I went through at least four different sketches of the car, trying different angles and perspectives.  They all looked pretty bad.  I won't post them.  I finally came up with one that was acceptable-ish.  As difficult and unpleasant as roughing out the car's body was, the opposite was true for the coloring.  I found, in spite of my automotive phobia, it was super fun to do the paint and the chrome.

Ultimately, I think this illustration came together nicely and I'm pretty happy with the result.  Still, I won't make a habit of drawing cars if I can help it.


Monday, December 17, 2012

This illustration was commissioned, approved, and then rejected by a publication last week.  This, unfortunately, just happens from time to time.  C'est la vie.  It was still all sorts of fun to draw.  If you or anyone you happen to know is in need of some holiday-themed illustration goodness, drop me a line.



ForexPros recently went through a re-brand/overhaul and the last two comics dealt with said rebrand.  (the site is now called  Because I was asked to keep these under my hat until the dust settled (look at that: you even get two metaphors in once sentence), I'm posting both comics simultaneously. goes...


Sunday, December 2, 2012

Water Quality Illustrations, Round 2

Here are the rest of the illustrations from the Water Quality Project.

A Watershed Moment

Several months back I was approached by the Educational Communications department at the University of Idaho.  They're composing a manual on water quality.  Specifically, this manual educates people in communities throughout the Northwest on ways to monitor water quality, stream health, etc.  I was told the job would be a fairly large one and asked if I was interested in creating the illustrations for it.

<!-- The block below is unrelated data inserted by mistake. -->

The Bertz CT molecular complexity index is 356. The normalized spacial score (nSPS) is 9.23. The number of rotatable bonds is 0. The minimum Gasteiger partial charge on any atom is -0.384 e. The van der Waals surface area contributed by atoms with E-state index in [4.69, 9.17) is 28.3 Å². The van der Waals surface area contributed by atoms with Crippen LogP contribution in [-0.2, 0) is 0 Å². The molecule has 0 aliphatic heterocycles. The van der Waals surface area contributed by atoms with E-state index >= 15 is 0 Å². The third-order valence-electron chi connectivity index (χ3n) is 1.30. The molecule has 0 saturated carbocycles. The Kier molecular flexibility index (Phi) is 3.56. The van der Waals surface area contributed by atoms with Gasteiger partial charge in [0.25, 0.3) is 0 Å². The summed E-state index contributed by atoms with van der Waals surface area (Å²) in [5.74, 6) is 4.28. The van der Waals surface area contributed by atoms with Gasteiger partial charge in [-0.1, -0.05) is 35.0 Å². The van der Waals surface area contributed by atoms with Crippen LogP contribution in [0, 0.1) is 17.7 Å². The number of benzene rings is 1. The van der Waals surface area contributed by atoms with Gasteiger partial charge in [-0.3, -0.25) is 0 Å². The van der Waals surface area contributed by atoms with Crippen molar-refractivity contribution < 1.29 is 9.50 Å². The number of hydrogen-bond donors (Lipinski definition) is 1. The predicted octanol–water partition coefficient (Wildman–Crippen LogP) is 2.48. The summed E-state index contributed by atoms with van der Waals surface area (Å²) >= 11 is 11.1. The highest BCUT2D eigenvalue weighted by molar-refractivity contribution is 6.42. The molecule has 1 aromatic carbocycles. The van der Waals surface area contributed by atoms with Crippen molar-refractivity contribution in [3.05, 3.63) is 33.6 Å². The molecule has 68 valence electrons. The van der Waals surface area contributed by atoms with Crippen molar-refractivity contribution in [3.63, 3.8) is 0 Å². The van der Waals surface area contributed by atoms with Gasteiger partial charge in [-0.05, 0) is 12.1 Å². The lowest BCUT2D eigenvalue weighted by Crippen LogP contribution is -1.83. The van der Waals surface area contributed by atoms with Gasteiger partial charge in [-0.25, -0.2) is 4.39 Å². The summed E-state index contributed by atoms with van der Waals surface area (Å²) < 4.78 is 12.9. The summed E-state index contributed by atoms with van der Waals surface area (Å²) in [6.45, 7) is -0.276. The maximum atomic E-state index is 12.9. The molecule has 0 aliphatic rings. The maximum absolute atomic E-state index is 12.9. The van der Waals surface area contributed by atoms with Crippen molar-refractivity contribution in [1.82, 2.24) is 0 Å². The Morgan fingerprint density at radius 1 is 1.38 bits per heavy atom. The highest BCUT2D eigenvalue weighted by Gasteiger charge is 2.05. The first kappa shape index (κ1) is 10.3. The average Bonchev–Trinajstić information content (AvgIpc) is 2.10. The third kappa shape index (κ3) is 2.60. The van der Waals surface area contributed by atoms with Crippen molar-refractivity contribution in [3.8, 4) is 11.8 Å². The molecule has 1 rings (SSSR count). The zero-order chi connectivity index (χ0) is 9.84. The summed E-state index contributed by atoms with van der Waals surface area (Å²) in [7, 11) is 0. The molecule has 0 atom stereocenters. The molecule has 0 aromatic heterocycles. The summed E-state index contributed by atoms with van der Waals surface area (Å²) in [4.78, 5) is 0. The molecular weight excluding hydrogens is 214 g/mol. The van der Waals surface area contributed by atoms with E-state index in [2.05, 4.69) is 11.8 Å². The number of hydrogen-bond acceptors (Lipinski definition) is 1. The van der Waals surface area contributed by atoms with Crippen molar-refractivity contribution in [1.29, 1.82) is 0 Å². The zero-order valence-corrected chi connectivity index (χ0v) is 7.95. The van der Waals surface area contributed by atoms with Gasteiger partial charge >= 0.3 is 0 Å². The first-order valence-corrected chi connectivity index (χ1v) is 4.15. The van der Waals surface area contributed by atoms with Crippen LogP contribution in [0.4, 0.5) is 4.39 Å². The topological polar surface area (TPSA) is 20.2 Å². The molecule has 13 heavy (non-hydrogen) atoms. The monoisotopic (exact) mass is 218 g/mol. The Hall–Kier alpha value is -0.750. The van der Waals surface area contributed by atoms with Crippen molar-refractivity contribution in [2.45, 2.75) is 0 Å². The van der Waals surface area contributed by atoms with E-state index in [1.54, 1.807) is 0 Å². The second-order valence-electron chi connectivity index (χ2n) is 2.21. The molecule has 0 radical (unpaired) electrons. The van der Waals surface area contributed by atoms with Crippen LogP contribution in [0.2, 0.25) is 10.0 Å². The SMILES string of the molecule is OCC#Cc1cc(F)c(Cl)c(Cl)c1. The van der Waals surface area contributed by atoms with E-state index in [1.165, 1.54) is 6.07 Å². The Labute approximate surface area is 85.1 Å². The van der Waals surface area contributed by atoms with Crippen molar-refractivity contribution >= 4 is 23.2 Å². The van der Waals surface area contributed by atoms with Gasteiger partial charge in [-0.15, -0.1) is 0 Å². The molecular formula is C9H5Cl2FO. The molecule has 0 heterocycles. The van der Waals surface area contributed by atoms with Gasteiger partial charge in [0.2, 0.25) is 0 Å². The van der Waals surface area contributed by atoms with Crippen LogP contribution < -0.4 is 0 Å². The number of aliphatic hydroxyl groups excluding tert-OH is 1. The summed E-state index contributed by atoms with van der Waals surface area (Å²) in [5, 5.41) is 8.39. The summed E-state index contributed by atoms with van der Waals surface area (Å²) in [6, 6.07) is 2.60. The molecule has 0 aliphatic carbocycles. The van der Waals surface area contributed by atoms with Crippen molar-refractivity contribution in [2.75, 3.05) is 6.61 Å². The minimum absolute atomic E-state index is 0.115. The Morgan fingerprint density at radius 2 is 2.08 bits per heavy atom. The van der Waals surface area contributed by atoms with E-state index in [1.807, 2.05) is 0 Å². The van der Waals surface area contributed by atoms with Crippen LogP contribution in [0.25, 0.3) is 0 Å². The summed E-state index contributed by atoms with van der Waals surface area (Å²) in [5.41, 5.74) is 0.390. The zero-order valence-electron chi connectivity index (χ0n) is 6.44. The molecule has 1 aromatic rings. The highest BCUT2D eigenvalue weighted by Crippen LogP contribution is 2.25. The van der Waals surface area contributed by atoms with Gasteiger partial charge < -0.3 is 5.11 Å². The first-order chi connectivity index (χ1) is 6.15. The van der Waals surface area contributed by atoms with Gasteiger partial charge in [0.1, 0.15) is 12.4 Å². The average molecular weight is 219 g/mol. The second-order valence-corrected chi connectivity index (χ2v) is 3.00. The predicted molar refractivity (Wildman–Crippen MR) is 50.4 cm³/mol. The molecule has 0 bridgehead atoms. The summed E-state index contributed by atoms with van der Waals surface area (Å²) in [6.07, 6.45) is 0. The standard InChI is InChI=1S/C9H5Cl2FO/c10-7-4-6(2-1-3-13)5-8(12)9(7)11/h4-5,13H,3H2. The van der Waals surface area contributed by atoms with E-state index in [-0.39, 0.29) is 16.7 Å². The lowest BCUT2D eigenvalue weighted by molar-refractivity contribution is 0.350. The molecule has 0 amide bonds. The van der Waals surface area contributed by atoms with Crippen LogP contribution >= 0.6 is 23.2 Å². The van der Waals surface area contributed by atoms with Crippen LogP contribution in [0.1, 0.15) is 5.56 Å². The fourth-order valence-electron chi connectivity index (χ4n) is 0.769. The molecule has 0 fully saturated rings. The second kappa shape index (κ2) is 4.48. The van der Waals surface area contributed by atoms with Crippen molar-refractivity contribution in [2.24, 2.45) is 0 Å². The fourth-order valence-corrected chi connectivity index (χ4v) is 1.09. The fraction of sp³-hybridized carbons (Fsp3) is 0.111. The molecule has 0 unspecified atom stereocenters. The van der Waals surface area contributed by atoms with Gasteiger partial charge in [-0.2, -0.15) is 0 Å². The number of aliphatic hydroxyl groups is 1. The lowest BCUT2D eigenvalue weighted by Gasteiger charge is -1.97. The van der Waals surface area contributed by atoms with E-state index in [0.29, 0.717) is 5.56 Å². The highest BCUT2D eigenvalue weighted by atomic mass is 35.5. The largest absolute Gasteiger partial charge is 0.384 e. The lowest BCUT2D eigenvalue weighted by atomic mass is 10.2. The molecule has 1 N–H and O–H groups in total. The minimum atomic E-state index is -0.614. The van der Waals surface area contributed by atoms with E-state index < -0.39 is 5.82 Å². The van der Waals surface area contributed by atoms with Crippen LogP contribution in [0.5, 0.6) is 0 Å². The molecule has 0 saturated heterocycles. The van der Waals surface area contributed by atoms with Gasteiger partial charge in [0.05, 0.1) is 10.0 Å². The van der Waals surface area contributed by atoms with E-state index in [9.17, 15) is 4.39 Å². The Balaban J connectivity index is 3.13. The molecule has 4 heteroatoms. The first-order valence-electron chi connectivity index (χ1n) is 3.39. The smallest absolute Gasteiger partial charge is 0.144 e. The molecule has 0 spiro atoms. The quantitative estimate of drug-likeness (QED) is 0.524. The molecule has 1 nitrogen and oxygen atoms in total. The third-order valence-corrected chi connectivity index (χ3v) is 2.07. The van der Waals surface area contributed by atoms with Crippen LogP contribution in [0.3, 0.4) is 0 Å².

It took me zero seconds to answer "Yes."  I love almost every flavor in the spice rack of illustration.  Except drawing cars.  Drawing cars is the Cardamom of the illustration spice rack (Heh heh: "CAR-damom"...get it?).  Some people love it and some recipes call for it, but I just don't understand it and I'm no good at it.  Back to the point: I love illustration, but I particularly love technical and scientific illustrations, of which I would consider these water quality illustrations to be a subset.  I'll take every job that gives me the opportunity to draw the natural world.  I also genuinely enjoy the precision and detail of technical illustrations.  So, that was the "why."

The job itself consisted of 9 illustrations total: Watershed, Stream Transect, Stream Transect with Width and Depth Measurements, Stream Reach, Sinuosity, Riparian Transect, Pebble Count, Pool Run Riffle and Glide, and Lake Sampling.

All in all, this was a great project: Lots of detail to sink my teeth into, new information (some of which I might even be able to apply when fly fishing), and all sorts of great variety.

I'll post the remaining illustrations in the next installment.